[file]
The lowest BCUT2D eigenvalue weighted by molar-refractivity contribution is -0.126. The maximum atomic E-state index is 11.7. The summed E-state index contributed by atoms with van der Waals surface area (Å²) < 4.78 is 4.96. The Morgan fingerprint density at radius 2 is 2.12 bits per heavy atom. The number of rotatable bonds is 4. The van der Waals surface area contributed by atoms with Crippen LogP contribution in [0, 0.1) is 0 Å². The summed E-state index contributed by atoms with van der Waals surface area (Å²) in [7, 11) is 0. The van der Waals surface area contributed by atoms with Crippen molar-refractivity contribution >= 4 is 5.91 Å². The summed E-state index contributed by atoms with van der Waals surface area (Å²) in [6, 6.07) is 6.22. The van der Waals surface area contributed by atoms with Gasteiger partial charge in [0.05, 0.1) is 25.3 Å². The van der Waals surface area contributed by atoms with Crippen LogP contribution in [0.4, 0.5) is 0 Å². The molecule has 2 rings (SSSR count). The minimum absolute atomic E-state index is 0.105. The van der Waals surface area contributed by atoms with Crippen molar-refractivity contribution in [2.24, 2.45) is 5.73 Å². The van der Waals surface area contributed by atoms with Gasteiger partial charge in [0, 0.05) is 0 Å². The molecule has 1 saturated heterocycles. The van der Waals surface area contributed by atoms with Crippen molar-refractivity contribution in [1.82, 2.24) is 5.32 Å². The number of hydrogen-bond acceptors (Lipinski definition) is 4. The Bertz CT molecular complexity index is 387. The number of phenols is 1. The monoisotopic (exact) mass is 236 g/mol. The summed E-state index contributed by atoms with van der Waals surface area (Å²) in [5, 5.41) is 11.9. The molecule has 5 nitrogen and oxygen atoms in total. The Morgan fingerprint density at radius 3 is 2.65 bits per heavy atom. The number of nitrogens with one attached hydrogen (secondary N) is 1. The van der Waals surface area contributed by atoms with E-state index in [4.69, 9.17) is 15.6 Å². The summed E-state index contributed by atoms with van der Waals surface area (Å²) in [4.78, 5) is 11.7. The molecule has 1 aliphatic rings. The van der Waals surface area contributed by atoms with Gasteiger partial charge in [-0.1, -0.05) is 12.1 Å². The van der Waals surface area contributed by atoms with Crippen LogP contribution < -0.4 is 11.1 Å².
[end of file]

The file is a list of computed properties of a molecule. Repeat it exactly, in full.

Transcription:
The lowest BCUT2D eigenvalue weighted by molar-refractivity contribution is -0.126. The maximum atomic E-state index is 11.7. The summed E-state index contributed by atoms with van der Waals surface area (Å²) < 4.78 is 4.96. The Morgan fingerprint density at radius 2 is 2.12 bits per heavy atom. The number of rotatable bonds is 4. The van der Waals surface area contributed by atoms with Crippen LogP contribution in [0, 0.1) is 0 Å². The summed E-state index contributed by atoms with van der Waals surface area (Å²) in [7, 11) is 0. The van der Waals surface area contributed by atoms with Crippen molar-refractivity contribution >= 4 is 5.91 Å². The summed E-state index contributed by atoms with van der Waals surface area (Å²) in [6, 6.07) is 6.22. The van der Waals surface area contributed by atoms with Gasteiger partial charge in [0.05, 0.1) is 25.3 Å². The van der Waals surface area contributed by atoms with Crippen LogP contribution in [0.4, 0.5) is 0 Å². The molecule has 2 rings (SSSR count). The minimum absolute atomic E-state index is 0.105. The van der Waals surface area contributed by atoms with Crippen molar-refractivity contribution in [2.24, 2.45) is 5.73 Å². The van der Waals surface area contributed by atoms with Gasteiger partial charge in [0, 0.05) is 0 Å². The molecule has 1 saturated heterocycles. The van der Waals surface area contributed by atoms with Crippen molar-refractivity contribution in [1.82, 2.24) is 5.32 Å². The number of hydrogen-bond acceptors (Lipinski definition) is 4. The Bertz CT molecular complexity index is 387. The number of phenols is 1. The monoisotopic (exact) mass is 236 g/mol. The summed E-state index contributed by atoms with van der Waals surface area (Å²) in [5, 5.41) is 11.9. The molecule has 5 nitrogen and oxygen atoms in total. The Morgan fingerprint density at radius 3 is 2.65 bits per heavy atom. The number of nitrogens with one attached hydrogen (secondary N) is 1. The van der Waals surface area contributed by atoms with E-state index in [4.69, 9.17) is 15.6 Å². The summed E-state index contributed by atoms with van der Waals surface area (Å²) in [4.78, 5) is 11.7. The molecule has 1 aliphatic rings. The van der Waals surface area contributed by atoms with Gasteiger partial charge in [-0.1, -0.05) is 12.1 Å². The van der Waals surface area contributed by atoms with Crippen LogP contribution < -0.4 is 11.1 Å².